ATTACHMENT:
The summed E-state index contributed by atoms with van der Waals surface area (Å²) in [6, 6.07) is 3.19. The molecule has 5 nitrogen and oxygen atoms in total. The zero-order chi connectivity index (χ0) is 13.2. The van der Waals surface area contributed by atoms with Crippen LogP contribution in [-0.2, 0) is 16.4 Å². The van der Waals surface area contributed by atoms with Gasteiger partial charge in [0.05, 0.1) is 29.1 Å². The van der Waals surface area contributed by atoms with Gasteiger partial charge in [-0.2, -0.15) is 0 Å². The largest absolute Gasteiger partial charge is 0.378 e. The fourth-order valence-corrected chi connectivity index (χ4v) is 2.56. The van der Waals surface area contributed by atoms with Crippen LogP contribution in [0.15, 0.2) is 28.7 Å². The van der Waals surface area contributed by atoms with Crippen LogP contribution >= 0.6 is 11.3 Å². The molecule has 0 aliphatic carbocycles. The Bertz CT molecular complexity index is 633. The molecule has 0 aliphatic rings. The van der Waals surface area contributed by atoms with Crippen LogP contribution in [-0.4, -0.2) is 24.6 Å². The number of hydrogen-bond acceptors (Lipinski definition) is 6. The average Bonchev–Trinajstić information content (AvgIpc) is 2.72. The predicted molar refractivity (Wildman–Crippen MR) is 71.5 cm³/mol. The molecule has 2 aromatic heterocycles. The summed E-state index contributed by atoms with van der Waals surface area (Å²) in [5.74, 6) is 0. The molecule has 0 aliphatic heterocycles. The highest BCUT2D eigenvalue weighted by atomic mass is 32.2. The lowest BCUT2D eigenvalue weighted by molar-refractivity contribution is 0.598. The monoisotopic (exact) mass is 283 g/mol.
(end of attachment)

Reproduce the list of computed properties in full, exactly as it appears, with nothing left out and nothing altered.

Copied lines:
The summed E-state index contributed by atoms with van der Waals surface area (Å²) in [6, 6.07) is 3.19. The molecule has 5 nitrogen and oxygen atoms in total. The zero-order chi connectivity index (χ0) is 13.2. The van der Waals surface area contributed by atoms with Crippen LogP contribution in [-0.2, 0) is 16.4 Å². The van der Waals surface area contributed by atoms with Gasteiger partial charge in [0.05, 0.1) is 29.1 Å². The van der Waals surface area contributed by atoms with Gasteiger partial charge in [-0.2, -0.15) is 0 Å². The largest absolute Gasteiger partial charge is 0.378 e. The fourth-order valence-corrected chi connectivity index (χ4v) is 2.56. The van der Waals surface area contributed by atoms with Crippen LogP contribution in [0.15, 0.2) is 28.7 Å². The van der Waals surface area contributed by atoms with Crippen LogP contribution >= 0.6 is 11.3 Å². The molecule has 0 aliphatic carbocycles. The Bertz CT molecular complexity index is 633. The molecule has 0 aliphatic rings. The van der Waals surface area contributed by atoms with Crippen LogP contribution in [-0.4, -0.2) is 24.6 Å². The number of hydrogen-bond acceptors (Lipinski definition) is 6. The average Bonchev–Trinajstić information content (AvgIpc) is 2.72. The predicted molar refractivity (Wildman–Crippen MR) is 71.5 cm³/mol. The molecule has 2 aromatic heterocycles. The summed E-state index contributed by atoms with van der Waals surface area (Å²) in [5.74, 6) is 0. The molecule has 0 aliphatic heterocycles. The highest BCUT2D eigenvalue weighted by atomic mass is 32.2. The lowest BCUT2D eigenvalue weighted by molar-refractivity contribution is 0.598. The monoisotopic (exact) mass is 283 g/mol.